Rossetti's Proserpine, wrote H. C. Marillier in his monograph of 1899, 'has a very complicated history attached to it, and is without exception the most difficult puzzle in connection with his artistic work'. The composition, modelled by his muse and mistress Jane Morris, shows Proserpine in the gloomy depths of Hades, holding the pomegranate from which she has taken the fatal bite that will prevent her return to earth. It was a concept that had deep personal significance for Rossetti, and he reworked it obsessively in the early 1870s, determined to give it definitive expression and to capture the essence of Jane's beauty. As he put it to the landscape artist G. P. Boyce in 1873, 'I am hard at work on a picture of Proserpine, which I have begun and re-begun time after time, being resolved to make it the best I could do'. In all, eight versions seem to have been committed to canvas, although by no means all were finished. Some were abandoned at a preliminary stage, some were cut down to form independent pictures, and some do nothing more than flit like tantalising ghosts through the existing records. The best known version is the one in Tate Britain, completed for Frederick Leyland in 1874.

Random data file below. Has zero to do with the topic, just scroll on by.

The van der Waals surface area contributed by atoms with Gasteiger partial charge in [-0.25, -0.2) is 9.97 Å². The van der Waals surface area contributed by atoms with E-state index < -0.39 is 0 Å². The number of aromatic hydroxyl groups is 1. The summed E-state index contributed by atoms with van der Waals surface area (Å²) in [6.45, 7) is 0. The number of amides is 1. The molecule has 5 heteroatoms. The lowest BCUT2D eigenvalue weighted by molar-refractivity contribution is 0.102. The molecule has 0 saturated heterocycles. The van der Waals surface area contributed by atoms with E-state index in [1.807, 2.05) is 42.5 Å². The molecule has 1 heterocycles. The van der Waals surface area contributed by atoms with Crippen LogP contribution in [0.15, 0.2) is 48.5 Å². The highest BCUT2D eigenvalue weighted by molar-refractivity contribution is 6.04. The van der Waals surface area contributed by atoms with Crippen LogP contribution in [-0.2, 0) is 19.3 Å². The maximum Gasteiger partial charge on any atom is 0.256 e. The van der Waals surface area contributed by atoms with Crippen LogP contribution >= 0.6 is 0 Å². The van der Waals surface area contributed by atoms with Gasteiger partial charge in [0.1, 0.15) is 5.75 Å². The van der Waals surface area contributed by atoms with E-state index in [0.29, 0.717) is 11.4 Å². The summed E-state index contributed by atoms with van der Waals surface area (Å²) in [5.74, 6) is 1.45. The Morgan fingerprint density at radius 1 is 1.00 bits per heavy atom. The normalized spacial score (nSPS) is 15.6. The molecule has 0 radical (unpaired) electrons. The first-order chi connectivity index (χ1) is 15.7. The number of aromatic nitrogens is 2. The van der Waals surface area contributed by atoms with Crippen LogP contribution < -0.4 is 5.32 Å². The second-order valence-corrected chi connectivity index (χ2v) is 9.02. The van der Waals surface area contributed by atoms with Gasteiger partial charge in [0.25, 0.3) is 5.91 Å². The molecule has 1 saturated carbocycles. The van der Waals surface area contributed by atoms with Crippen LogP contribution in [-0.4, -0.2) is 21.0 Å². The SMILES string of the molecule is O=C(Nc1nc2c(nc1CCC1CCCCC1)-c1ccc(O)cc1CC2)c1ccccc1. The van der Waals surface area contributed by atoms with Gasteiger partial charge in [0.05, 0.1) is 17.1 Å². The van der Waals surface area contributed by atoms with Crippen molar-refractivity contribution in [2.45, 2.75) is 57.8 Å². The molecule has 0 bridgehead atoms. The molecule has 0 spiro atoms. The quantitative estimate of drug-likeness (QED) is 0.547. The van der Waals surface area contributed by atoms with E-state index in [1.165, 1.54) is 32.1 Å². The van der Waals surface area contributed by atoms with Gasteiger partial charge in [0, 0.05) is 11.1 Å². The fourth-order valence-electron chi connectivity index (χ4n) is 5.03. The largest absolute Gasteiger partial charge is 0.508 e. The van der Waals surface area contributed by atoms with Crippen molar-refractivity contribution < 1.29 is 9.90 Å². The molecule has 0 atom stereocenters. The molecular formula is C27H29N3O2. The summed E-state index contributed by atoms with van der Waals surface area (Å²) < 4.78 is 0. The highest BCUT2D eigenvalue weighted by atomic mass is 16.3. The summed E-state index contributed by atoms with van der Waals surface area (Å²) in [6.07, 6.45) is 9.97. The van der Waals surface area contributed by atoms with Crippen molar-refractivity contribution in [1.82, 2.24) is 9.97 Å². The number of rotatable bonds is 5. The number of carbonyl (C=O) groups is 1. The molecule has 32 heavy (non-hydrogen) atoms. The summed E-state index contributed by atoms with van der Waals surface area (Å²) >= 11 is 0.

The present version, dating from 1872 according to an old inscription on the back, is clearly both unfinished and cut down from a larger canvas. This has been prepared with a ground applied with bold brush-strokes and, when dry, toned with a wash of transparent brownish paint. The outlines of the head have then been drawn in a stronger brown, possibly by an assistant working from the definitive study of 1871 now in the Ashmolean Museum, Oxford (Surtees 233A). Rossetti has then begun to work up the forms in more opaque oil paint, focussing particularly on the lips, which appear to be almost finished.